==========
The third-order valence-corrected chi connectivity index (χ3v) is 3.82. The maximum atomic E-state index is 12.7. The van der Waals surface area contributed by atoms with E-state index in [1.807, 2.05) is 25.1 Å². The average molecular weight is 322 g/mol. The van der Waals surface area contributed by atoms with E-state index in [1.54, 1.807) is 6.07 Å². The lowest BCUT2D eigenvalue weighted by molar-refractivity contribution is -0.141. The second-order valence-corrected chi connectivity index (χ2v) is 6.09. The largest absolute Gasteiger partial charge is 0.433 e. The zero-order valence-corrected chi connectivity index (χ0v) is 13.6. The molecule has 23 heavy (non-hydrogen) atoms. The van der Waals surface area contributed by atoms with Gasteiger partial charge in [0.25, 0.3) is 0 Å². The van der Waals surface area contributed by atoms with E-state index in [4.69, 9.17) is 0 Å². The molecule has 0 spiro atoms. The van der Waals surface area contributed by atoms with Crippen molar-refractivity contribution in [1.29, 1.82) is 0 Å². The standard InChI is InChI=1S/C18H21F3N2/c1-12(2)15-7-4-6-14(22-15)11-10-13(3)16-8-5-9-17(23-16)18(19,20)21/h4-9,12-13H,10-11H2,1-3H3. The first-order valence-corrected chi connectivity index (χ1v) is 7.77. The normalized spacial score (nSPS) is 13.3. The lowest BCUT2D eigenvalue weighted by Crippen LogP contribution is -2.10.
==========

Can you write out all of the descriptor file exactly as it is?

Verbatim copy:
The third-order valence-corrected chi connectivity index (χ3v) is 3.82. The maximum atomic E-state index is 12.7. The van der Waals surface area contributed by atoms with E-state index in [1.807, 2.05) is 25.1 Å². The average molecular weight is 322 g/mol. The van der Waals surface area contributed by atoms with E-state index in [1.54, 1.807) is 6.07 Å². The lowest BCUT2D eigenvalue weighted by molar-refractivity contribution is -0.141. The second-order valence-corrected chi connectivity index (χ2v) is 6.09. The largest absolute Gasteiger partial charge is 0.433 e. The zero-order valence-corrected chi connectivity index (χ0v) is 13.6. The molecule has 23 heavy (non-hydrogen) atoms. The van der Waals surface area contributed by atoms with Gasteiger partial charge in [0.25, 0.3) is 0 Å². The van der Waals surface area contributed by atoms with E-state index in [4.69, 9.17) is 0 Å². The molecule has 0 spiro atoms. The van der Waals surface area contributed by atoms with Crippen molar-refractivity contribution in [1.29, 1.82) is 0 Å². The standard InChI is InChI=1S/C18H21F3N2/c1-12(2)15-7-4-6-14(22-15)11-10-13(3)16-8-5-9-17(23-16)18(19,20)21/h4-9,12-13H,10-11H2,1-3H3. The first-order valence-corrected chi connectivity index (χ1v) is 7.77. The normalized spacial score (nSPS) is 13.3. The lowest BCUT2D eigenvalue weighted by Crippen LogP contribution is -2.10.